NURSING STUDENTS’ PERCEPTION ON CLINICAL TEACHING AND LEARNING AT KENYA METHODIST UNIVERSITY, KENYA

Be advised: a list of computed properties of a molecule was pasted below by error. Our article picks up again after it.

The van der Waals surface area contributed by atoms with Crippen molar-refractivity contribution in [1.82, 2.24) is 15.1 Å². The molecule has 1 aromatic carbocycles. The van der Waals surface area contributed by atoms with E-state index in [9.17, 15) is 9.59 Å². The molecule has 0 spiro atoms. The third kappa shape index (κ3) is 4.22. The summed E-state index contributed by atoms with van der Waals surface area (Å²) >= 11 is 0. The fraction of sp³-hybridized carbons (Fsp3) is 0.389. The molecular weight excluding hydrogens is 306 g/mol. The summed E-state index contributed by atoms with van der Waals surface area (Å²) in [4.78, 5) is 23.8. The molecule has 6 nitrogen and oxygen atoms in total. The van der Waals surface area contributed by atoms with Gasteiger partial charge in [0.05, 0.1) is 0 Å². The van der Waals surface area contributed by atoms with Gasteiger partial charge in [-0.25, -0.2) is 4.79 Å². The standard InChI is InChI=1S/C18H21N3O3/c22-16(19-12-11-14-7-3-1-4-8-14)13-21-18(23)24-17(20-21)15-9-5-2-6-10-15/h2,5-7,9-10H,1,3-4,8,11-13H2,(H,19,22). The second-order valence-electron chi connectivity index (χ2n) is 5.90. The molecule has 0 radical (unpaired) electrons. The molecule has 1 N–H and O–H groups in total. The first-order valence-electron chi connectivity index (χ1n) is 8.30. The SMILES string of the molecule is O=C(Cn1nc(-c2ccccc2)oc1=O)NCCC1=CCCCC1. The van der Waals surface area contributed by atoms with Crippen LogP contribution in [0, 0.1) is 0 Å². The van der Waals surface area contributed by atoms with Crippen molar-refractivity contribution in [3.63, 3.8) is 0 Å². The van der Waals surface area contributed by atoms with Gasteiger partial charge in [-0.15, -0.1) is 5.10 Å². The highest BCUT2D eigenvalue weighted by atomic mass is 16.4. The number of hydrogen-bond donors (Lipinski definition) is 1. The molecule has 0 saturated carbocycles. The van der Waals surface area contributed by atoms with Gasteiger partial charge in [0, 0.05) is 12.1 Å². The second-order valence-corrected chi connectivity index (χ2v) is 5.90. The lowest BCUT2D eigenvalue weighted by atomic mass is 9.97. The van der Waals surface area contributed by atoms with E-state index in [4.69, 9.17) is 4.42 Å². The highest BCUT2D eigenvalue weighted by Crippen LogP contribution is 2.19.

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Purpose: To explore RN-BSN students’ perception on clinical placements, mentorship and supervision in clinical teaching and learning. Methodology: The study adopted a descriptive cross-sectional survey design among RN-BSN students studying at Kenya Methodist University. The sample size was determined by Fisher et al., formula and the participants were selected through simple random sampling, those who met the eligibility criteria were included in the study. Data was collected through a self-administered questionnaire and data was analysed by use of SPSS version 26, where descriptive data was presented by the use of tables and figures. Findings: This study revealed that 61.7% of the students were satisfied with the clinical placements as it provided a positive learning environment, while 84% reported they had the opportunity to transfer theory into practice. In addition, 59.1% were satisfied with the hands-on experience they had in the clinical area however, 58.3% were dissatisfied with the use of Evidence- based practice and 54.8% were dissatisfied with the involvement of lecturers in clinical training. Unique Contribution to Theory, Practice and Policy: This study tested the Kolb Experiential model where for learning to take place the students need to go through concrete experience, reflective observation, abstract conceptualization and active experimentation. This study is in support of this model that for effective learning to take place the student has to undergo all the learning cycle. In policy, this study recommends the need to equip health facilities and employ more nurses in the hospitals who will also act as mentors to students and improve these facilities into teaching and referral centres. In practice, hospitals should identify clinical mentors who will oversee the implementation of Evidence-Based Practice and critical thinking into the nursing practice, while, institutions should employ more clinical instructors, and identify clinical mentors and preceptors in the clinical learning environments.
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